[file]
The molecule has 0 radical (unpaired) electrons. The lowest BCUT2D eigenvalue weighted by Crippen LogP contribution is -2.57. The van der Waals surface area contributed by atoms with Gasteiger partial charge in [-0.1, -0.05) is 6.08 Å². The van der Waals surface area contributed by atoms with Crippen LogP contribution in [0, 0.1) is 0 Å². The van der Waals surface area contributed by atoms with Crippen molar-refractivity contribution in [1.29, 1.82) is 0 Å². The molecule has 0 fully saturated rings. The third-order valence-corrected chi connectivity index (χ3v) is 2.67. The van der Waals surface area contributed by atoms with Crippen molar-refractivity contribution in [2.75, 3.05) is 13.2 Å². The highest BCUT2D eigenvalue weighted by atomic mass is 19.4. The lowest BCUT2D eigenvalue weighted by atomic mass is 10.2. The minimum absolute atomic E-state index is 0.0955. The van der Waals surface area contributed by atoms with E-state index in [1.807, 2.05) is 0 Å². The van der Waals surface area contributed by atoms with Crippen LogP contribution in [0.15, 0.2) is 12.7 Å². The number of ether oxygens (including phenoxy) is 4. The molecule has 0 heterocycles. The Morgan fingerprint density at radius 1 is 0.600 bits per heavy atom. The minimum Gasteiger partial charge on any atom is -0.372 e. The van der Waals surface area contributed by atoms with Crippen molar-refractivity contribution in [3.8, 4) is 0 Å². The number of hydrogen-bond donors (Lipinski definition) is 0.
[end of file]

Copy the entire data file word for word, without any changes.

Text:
The molecule has 0 radical (unpaired) electrons. The lowest BCUT2D eigenvalue weighted by Crippen LogP contribution is -2.57. The van der Waals surface area contributed by atoms with Gasteiger partial charge in [-0.1, -0.05) is 6.08 Å². The van der Waals surface area contributed by atoms with Crippen LogP contribution in [0, 0.1) is 0 Å². The van der Waals surface area contributed by atoms with Crippen molar-refractivity contribution in [1.29, 1.82) is 0 Å². The molecule has 0 fully saturated rings. The third-order valence-corrected chi connectivity index (χ3v) is 2.67. The van der Waals surface area contributed by atoms with Crippen molar-refractivity contribution in [2.75, 3.05) is 13.2 Å². The highest BCUT2D eigenvalue weighted by atomic mass is 19.4. The lowest BCUT2D eigenvalue weighted by atomic mass is 10.2. The minimum absolute atomic E-state index is 0.0955. The van der Waals surface area contributed by atoms with E-state index in [1.807, 2.05) is 0 Å². The van der Waals surface area contributed by atoms with Crippen LogP contribution in [0.15, 0.2) is 12.7 Å². The number of ether oxygens (including phenoxy) is 4. The molecule has 0 heterocycles. The Morgan fingerprint density at radius 1 is 0.600 bits per heavy atom. The minimum Gasteiger partial charge on any atom is -0.372 e. The van der Waals surface area contributed by atoms with Crippen molar-refractivity contribution in [3.8, 4) is 0 Å². The number of hydrogen-bond donors (Lipinski definition) is 0.